After an extremely successful Mac and Cheese Off, we have decided to host another competition, the Gourmet Gastronomer Soup Off. It's winter, its cold, and it's the perfect time to eat some soup. The format of the Soup Off will be similar to the Mac and Cheese Off, but with a twist. One of the hardest parts of the last contest was that there was no tasting involved. This time, the online vote based on pictures and descriptions will be the first round.

Chickpea Salad, Fit for a Pocket

chickpea pita I recently moved to New York City. This means, among other things, that the budget has tightened up. I take my lunch to work, and of late it has been various variations on an old standard—hummus and pita. I had hummus and pita plain, with arugula, pita and sautéed broccoli rabe, pita, hummus, and roasted vegetables. My office sits two blocks from Union Square, the home of the best greenmarket in the city.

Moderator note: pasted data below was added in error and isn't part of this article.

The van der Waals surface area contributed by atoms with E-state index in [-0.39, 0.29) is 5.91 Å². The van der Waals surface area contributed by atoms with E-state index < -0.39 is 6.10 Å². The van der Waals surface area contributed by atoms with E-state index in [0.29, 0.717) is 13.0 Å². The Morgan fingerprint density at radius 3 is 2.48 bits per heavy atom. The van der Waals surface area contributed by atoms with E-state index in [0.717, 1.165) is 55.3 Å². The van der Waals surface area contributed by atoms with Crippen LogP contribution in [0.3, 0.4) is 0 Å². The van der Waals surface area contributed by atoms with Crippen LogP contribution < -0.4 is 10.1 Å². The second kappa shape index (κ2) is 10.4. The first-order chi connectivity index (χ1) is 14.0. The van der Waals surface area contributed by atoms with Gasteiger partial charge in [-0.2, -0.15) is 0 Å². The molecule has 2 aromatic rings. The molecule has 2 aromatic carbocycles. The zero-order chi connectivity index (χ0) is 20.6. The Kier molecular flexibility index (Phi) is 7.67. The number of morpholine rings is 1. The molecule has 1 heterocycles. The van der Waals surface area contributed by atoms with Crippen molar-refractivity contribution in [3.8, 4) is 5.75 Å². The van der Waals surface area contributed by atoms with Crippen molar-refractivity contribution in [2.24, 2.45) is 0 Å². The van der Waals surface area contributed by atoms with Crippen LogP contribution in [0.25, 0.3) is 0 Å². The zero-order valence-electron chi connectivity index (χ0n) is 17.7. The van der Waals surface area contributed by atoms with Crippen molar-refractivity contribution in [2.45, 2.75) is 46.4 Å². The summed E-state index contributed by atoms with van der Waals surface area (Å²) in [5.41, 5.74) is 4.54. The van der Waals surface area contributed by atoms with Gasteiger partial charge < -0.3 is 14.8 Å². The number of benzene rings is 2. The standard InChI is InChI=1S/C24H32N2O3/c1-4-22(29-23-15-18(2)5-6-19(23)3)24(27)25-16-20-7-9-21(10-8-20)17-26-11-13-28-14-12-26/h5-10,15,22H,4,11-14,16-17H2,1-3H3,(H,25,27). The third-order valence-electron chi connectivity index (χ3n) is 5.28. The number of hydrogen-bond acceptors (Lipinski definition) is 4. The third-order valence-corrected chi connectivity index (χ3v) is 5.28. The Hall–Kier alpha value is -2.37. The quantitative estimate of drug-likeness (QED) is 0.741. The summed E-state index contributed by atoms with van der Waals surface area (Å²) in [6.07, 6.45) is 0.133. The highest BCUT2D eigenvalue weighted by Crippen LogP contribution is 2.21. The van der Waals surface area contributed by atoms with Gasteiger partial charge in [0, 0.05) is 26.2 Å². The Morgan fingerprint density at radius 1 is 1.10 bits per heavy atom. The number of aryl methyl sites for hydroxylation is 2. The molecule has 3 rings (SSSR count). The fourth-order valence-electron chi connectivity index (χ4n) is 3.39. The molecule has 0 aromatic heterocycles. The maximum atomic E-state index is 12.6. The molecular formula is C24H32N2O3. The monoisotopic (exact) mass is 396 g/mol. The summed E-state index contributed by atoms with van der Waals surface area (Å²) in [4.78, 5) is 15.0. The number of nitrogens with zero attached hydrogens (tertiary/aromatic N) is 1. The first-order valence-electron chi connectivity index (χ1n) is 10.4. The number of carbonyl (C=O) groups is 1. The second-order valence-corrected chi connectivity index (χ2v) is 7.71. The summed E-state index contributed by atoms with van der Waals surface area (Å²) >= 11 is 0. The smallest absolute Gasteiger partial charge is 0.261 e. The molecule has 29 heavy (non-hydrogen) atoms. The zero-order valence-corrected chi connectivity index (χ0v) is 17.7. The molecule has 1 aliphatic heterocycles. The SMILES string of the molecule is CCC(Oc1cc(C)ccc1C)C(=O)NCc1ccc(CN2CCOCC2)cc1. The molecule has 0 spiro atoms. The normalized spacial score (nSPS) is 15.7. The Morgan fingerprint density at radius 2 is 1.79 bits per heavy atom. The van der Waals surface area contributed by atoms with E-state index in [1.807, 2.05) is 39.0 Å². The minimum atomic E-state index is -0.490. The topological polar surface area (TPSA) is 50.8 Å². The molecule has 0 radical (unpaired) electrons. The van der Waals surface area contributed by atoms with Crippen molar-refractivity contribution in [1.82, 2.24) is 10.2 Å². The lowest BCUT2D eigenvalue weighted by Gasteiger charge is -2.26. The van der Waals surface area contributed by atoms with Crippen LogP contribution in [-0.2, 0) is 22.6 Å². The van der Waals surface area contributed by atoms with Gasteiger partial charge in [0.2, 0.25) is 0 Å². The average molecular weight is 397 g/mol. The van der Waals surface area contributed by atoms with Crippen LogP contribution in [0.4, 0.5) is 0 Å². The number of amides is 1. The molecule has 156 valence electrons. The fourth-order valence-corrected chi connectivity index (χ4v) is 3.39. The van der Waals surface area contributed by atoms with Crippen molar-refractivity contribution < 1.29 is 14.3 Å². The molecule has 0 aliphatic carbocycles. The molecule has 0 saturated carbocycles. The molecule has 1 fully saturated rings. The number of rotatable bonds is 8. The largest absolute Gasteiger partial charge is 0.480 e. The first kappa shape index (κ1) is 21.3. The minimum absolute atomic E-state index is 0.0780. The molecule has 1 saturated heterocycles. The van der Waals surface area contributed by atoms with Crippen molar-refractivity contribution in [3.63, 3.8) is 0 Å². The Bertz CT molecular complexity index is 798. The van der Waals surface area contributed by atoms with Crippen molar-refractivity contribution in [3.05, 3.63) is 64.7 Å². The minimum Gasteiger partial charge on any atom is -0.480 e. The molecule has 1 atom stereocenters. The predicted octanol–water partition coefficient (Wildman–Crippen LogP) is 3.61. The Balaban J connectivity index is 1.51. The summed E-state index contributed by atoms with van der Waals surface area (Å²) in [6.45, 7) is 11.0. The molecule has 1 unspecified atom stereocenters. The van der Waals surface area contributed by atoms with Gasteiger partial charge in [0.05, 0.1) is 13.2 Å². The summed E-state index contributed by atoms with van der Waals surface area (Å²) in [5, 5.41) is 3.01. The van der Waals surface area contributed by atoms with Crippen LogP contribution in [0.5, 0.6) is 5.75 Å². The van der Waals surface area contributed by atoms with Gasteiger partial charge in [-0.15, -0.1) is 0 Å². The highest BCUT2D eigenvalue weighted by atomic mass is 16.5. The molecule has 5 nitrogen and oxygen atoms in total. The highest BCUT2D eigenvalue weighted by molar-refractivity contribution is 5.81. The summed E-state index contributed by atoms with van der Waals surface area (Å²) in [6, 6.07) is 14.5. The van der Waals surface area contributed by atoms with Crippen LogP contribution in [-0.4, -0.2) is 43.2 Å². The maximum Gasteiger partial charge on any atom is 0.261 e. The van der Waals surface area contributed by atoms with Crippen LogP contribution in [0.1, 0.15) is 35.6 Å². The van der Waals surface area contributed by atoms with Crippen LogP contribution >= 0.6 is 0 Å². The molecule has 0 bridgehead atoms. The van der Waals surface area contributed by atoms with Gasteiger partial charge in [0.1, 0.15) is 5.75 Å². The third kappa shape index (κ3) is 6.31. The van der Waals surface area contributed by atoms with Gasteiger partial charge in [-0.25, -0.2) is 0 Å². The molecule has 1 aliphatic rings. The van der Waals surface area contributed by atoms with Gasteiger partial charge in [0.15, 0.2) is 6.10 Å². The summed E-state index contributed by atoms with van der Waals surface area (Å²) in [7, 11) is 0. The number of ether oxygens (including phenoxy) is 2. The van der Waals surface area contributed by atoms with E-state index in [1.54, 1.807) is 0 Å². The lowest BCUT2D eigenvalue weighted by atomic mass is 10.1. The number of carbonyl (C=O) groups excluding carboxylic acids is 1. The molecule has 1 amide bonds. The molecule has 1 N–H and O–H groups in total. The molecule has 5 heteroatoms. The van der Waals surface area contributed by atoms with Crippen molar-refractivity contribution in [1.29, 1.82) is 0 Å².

Bread ICU Conclusion: Fruition or Failure?

When last I left you, the bread dough was rising nicely.  So far everything looked good, but the big question was "How would the bread taste after we baked it?" By the time we finished nourishing the dough back to health, it was WAY beyond my normal dinner hour and my stomach was letting me know!  But all we had was rising bread dough, what could we make for dinner? "Lemme see what I have in the pantry" Danny ventured.  "Onions, garlic, sausage, . . .

Palate Points

You get Palate Points by participating at Gourmet Gastronomer. You can exchange Palate Points for all sorts of foodie gear.

Palate Point System

- 5 points for writing an article
- 20 points for joining Gourmet Gastronomer
- 50 points for entering an event
- 50 points for coming to an event